By THE NATION
Asean countries have succeeded in achieving high levels of economic growth and have substantially reduced poverty over the last 20 years. However, education, skills development, and health indicators are on average below expectations given Asean’s income levels, and there are wide disparities in life expectancy, job productivity, and education quality across the region.
Further investment in its people, particularly children and young people, has remained a key challenge.
Organised by Thailand’s National Economic and Social Development Council (NESDC) and its Ministry of Foreign Affairs, along with the World Bank and Unicef, the Asean High Level Meeting on Human Capital Development aims to promote sharing of successful policy frameworks among member states. The talks also aim to identify new approaches to human capital development and move toward a set of common, yet context-adapted, policy directions, said a release on Monday.
“Our region is committed to developing concrete actions to ensure that we have a future-ready and competitive workforce for the global digital economy,” said Thosaporn Srisumphand, the secretary general of NESDC in the release. “It is a priority for us to design effective public policies and government programmes that put people at the centre of development.”
The World Bank’s global Human Capital Project is an accelerated effort to assess the progress countries around the world, including those in Asean, have made in building human capital. It serves as the basis for strategic support to countries that want to invest more effectively in its people. According to the World Bank, children born in the Asean region today are expected to, on average, achieve about 59 per cent of their full productivity potential compared to children born in areas with high performing education and health systems.
“Prioritising human capital development means putting people at the centre of investments, policies, and programmes,” said Mara Warwick, the World Bank country director for Thailand, Brunei, Malaysia and the Philippines. “By working towards these goals, Asean countries can directly address gaps and provide a more sustainable, equitable, and prosperous future for all its people.”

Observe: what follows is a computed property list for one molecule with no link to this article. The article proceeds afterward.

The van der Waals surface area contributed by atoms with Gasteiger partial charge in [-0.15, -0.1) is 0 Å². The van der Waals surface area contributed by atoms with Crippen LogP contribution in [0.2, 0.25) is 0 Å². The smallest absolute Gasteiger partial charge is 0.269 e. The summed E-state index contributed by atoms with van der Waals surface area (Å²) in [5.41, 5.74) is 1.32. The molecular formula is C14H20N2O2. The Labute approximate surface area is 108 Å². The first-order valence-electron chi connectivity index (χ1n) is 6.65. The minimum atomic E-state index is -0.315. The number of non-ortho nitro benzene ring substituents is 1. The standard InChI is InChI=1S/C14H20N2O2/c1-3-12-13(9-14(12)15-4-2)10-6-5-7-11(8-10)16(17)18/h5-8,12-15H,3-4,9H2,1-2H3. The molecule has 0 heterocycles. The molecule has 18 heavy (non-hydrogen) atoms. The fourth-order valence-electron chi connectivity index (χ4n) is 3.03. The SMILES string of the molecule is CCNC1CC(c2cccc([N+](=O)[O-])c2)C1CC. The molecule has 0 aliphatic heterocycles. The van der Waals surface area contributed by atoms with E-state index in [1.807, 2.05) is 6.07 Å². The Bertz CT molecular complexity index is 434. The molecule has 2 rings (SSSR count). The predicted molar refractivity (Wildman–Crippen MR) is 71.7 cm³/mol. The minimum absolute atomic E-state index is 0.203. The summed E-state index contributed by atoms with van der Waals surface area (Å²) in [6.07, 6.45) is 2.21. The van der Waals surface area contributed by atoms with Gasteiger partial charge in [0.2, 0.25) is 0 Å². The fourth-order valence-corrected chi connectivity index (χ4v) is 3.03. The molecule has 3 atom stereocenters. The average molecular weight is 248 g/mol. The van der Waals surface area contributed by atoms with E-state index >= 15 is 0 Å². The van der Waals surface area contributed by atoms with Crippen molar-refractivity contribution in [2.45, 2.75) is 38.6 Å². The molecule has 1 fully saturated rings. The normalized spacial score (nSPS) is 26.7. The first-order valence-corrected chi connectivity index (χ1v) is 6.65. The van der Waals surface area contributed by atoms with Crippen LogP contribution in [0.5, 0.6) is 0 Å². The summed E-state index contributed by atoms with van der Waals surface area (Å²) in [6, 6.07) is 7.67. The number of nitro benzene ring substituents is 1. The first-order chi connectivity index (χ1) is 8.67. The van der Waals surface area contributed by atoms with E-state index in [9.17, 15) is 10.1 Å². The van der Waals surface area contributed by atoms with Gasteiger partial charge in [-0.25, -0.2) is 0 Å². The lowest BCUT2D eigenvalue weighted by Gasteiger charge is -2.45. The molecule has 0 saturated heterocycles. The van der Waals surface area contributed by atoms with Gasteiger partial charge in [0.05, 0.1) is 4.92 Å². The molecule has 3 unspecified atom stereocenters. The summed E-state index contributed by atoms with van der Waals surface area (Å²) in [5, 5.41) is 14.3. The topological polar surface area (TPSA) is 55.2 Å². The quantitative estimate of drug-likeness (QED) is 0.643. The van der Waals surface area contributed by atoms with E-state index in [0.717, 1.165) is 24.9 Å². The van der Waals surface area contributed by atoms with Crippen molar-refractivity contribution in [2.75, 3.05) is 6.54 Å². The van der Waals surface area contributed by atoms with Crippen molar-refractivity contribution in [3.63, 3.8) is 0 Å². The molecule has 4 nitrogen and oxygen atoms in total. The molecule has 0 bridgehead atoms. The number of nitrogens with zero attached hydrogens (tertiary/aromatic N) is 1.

At the meeting, ministry officials for health and education discussed how closely linked policies and investments produce tangible improvements in human capital outcomes.
The issue of malnutrition was discussed during the meeting, as countries highlighted examples of progress and challenges around policy implementation. In Asean, an estimated 5 million children suffer from wasting and one in four children are stunted in growth because of chronic undernutrition. Ministers and officials shared experiences and challenges about programme design and successful implementation of initiatives to end all forms of malnutrition.
“It is important for all countries to take the Asean Leaders’ Declaration on Ending all Forms of Malnutrition to heart. The region is now facing a double burden of malnutrition. It is home to 63.7 million undernourished people and has the fastest growing prevalence of childhood obesity in the world, [and] both will negatively impact human capital and economic development,” said Unicef Regional Director, Karin Hulshof.
Representatives from planning and labour ministries spoke about concrete steps that will be needed to prepare next generations for the changing nature of jobs, and how the Asean region can seize opportunities created by a fast-growing digital era by preparing a future-ready workforce. Investments in reskilling and knowledge upgrading of today’s young people for the workplace of tomorrow are necessary, especially for countries where human capital development gaps remain wide.
At the meeting’s conclusion, participating Asean ministers and officials agreed to enhance integrated policy investments in the different sectors, including healthcare, quality education, lifelong learning and skills development, throughout the human life cycle.